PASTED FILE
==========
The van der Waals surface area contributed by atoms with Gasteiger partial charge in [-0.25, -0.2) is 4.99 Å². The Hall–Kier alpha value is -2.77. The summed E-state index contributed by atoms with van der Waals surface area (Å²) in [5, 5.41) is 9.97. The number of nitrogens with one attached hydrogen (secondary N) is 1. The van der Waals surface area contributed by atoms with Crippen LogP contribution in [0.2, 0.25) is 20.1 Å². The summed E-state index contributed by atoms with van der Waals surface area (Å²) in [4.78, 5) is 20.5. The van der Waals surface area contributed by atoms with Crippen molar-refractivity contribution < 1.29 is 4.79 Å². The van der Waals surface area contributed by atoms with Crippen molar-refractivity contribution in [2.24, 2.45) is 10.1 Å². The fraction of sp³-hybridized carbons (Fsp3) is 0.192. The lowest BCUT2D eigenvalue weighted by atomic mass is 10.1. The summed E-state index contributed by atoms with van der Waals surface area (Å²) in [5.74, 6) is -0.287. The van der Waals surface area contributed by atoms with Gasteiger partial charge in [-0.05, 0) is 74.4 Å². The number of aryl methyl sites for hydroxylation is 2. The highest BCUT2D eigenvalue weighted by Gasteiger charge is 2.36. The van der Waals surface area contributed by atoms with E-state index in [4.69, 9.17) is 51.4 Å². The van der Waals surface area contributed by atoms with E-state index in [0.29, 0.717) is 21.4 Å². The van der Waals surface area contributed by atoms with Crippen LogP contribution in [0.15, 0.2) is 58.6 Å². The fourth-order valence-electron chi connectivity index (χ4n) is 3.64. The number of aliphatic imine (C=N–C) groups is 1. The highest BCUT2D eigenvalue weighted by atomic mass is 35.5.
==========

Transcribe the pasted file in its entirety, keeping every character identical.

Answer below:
The van der Waals surface area contributed by atoms with Gasteiger partial charge in [-0.25, -0.2) is 4.99 Å². The Hall–Kier alpha value is -2.77. The summed E-state index contributed by atoms with van der Waals surface area (Å²) in [5, 5.41) is 9.97. The number of nitrogens with one attached hydrogen (secondary N) is 1. The van der Waals surface area contributed by atoms with Crippen LogP contribution in [0.2, 0.25) is 20.1 Å². The summed E-state index contributed by atoms with van der Waals surface area (Å²) in [4.78, 5) is 20.5. The van der Waals surface area contributed by atoms with Crippen molar-refractivity contribution < 1.29 is 4.79 Å². The van der Waals surface area contributed by atoms with Crippen molar-refractivity contribution in [2.24, 2.45) is 10.1 Å². The fraction of sp³-hybridized carbons (Fsp3) is 0.192. The lowest BCUT2D eigenvalue weighted by atomic mass is 10.1. The summed E-state index contributed by atoms with van der Waals surface area (Å²) in [5.74, 6) is -0.287. The van der Waals surface area contributed by atoms with Gasteiger partial charge in [-0.05, 0) is 74.4 Å². The number of aryl methyl sites for hydroxylation is 2. The highest BCUT2D eigenvalue weighted by Gasteiger charge is 2.36. The van der Waals surface area contributed by atoms with E-state index in [4.69, 9.17) is 51.4 Å². The van der Waals surface area contributed by atoms with E-state index in [0.29, 0.717) is 21.4 Å². The van der Waals surface area contributed by atoms with Crippen LogP contribution in [0.15, 0.2) is 58.6 Å². The fourth-order valence-electron chi connectivity index (χ4n) is 3.64. The number of aliphatic imine (C=N–C) groups is 1. The highest BCUT2D eigenvalue weighted by atomic mass is 35.5.